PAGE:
Wednesday, January 2, 2008

Luck and Wealth in the New Year

For me, January 1 is about endless bowl games, half-hearted promises to clean the house, a mental fog earned by staying up as late as possible the night before, and the quintessential Southern New Year’s meal – black eyed peas, smothered cabbage, corn bread and a bit of ham. Eat all this and you will not only be lulled into a fairly sizable food coma, but part of a tradition that is said to bring any eater wealth (that's where the cabbage comes in) and good luck (that's the black-eyed peas).

When I was a little girl, I remember how my mother used to have the peas and cabbage simmering on the stove by the end of lunchtime, guaranteeing that for the rest of the day my sister and I would dread the thought of eating vegetables slow-cooked in pork for dinner. Mom always cautioned us against turning our noses up at her handiwork; if we didn’t eat this, she said we’d have a pretty miserable year.

“Me? I’m not taking any chances,” she’d say, taste-testing a spoonful of black eyed peas before sprinkling a bit more salt into the pot. Full of youthful bravado, my sister and I decided we would take every chance possible to avoid what seemed to be a none-too-appetizing meal.

As I grew older and, one would hope, wiser, I decided that a little bit of ritual never hurt anyone, and in doing so, I came to enjoy what generations of people in my family have eaten on January 1. Though I failed to cook these dishes last year (and 2007 was about as unlucky as it gets), I made a point of doing it yesterday, serving myself a big heaping plate of this salty, comforting goodness.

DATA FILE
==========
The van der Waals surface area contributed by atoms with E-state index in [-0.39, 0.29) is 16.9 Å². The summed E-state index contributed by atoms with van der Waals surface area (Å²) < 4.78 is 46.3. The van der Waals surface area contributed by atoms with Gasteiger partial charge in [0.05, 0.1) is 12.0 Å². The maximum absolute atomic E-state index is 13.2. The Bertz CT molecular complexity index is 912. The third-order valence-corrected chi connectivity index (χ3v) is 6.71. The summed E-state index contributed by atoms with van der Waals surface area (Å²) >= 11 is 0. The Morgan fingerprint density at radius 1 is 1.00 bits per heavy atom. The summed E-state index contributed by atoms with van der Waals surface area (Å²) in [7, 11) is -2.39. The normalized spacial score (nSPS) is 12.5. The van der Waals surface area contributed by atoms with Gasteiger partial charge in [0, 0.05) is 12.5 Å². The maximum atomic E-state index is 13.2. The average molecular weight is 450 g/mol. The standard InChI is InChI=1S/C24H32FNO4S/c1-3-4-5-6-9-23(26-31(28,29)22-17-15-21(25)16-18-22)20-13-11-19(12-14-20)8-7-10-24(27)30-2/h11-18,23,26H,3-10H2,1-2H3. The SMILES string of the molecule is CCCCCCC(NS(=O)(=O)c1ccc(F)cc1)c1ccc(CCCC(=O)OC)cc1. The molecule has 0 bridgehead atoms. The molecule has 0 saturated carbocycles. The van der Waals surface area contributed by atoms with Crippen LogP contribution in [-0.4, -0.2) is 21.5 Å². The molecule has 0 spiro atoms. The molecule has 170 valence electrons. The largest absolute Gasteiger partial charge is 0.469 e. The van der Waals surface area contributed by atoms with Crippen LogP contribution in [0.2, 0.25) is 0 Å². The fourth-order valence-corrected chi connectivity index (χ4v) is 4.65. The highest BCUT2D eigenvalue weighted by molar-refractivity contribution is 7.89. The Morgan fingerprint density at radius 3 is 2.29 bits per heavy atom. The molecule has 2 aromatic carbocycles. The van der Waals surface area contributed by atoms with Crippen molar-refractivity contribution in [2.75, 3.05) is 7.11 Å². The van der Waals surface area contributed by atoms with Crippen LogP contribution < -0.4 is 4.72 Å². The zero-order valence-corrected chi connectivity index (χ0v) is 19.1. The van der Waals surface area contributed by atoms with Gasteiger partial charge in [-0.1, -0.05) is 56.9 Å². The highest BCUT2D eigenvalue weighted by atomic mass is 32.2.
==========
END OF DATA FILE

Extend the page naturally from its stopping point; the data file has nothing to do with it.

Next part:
And I have to say: I’m already feeling pretty lucky, thank you very much.

Here’s what you’ll need to feel lucky too:
1 package of cornbread mix, or ready-made cornbread
1 baked ham or slices of country ham

for the cabbage and black-eyed peas
¼ cup of vegetable oil
½ package of diced cooked bacon, smoked ham or sausage (preferably andouille, if you can find it)
2 onions, diced
1 head of cabbage, cored and chopped
chopped garlic to taste
1 pound of black eyed peas
1 cup of chopped green onions
cooked long grain rice
black pepper
cayenne pepper

Smothered Cabbage
1. Heat the oil in a heavy pot over medium heat, then add ½ of the cooked bacon, onion and garlic. Stir until the onions are translucent.
2. Add the cabbage to the pot, and up to three cups of water. Stir the mixture, cover the pot, reduce the heat to low and let it simmer for a half hour.
3. Uncover the pot and season to taste with salt, pepper and cayenne. Add ½ cup of chopped green onions before covering the pot and allowing it to cook for another 30 minutes or until fork tender.

Black-Eyed Peas
1. Combine the peas, onions, garlic, 1 quart of water, salt, black pepper, Tabasco and diced bacon in a large heavy pot. Bring it to a boil, then reduce the heat to medium-low until the peas are tender, at least 45 minutes.
2. Stir in parsley and ½ cup of green onions and cook about five more minutes.
3. Serve hot over white rice. Here’s what it looks like on a plate, piled high with cabbage, cornbread and country ham:

No comments: